The climax of this troubling evolution occurred on 11 January 2024, when the South African government chose to act as the legal arm of Hamas. Using blatant lies and deception, it sought to tarnish Israel’s reputation before the international community. In doing so, it not only denied Israel’s right to exist but also neglected the well-documented acts of terrorism perpetrated by Hamas, including torture, kidnapping, rape, and murder against individuals, spanning from unborn babies to the elderly and everyone in between. Falsely accusing Israel of genocide further exacerbated a narrative that distorts the reality of a conflict in which Israel has consistently aimed to minimise civilian casualties.

To underscore the gravity of the ANC’s actions, one can draw a parallel with Zapiro’s infamous cartoon of Jacob Zuma. Just as the cartoon depicted Zuma violating Lady Justice while his cronies held her down, the ANC’s support for a group implicated in atrocities can be seen as asking the international community to hold real Israeli women down while Hamas terrorists rape them again and again.

In the face of these distressing events, it’s crucial for citizens to take a stand. The ANC’s actions are no longer diplomatic missteps, they are in support of terrorism and atrocities. As South Africans, we must voice our concerns and call for accountability.

Vote them out

The upcoming elections provide an opportunity for citizens to express their discontent and demand change. Our votes can serve as a resounding rejection of a party that has strayed far from the values we hold dear. It’s time to restore integrity, empathy, and justice to our nation’s diplomatic endeavours.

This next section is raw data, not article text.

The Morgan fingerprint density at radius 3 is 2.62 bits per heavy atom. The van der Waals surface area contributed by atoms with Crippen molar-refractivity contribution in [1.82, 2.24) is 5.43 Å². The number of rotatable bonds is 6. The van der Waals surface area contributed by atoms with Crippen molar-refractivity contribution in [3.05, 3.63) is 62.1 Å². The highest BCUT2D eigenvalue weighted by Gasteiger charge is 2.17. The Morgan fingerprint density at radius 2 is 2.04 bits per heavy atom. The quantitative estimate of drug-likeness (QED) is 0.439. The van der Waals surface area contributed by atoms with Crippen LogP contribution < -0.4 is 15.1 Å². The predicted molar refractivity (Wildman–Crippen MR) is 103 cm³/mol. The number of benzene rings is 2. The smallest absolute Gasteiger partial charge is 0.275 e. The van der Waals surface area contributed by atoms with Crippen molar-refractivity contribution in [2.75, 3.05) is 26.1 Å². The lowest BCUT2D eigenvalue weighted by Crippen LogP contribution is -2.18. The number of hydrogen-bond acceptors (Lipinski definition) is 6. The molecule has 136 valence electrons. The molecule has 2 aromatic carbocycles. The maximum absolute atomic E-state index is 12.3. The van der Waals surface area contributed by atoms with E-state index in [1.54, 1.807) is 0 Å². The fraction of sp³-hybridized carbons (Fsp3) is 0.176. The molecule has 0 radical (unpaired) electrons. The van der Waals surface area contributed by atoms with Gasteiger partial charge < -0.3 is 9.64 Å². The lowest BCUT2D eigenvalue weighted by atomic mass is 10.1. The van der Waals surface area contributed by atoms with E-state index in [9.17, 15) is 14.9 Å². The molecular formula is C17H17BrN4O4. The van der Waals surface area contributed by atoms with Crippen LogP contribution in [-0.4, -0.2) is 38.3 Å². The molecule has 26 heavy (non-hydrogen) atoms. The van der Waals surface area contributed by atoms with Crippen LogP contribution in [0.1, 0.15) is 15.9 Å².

In the face of the ANC’s troubling alignment and support for actions that shock our conscience, let our ballot speak loudly. We must choose leaders who prioritise human rights, justice, and ethical diplomacy. The future of our nation depends on it.

  • Daniel Schay is a member of the City Council of Johannesburg, and he is on the committee of Jewish National Fund SA. The views expressed are the views of the author alone, and don’t represent the views of any organisation or political party.

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1 Comment

1 Comment

  1. Jessica

    Feb 2, 2024 at 9:51 am

    How else? They’re cozy bedfellows with the Red Chinese tyranny, for whose atrocities they cherish a very convenient blind spot.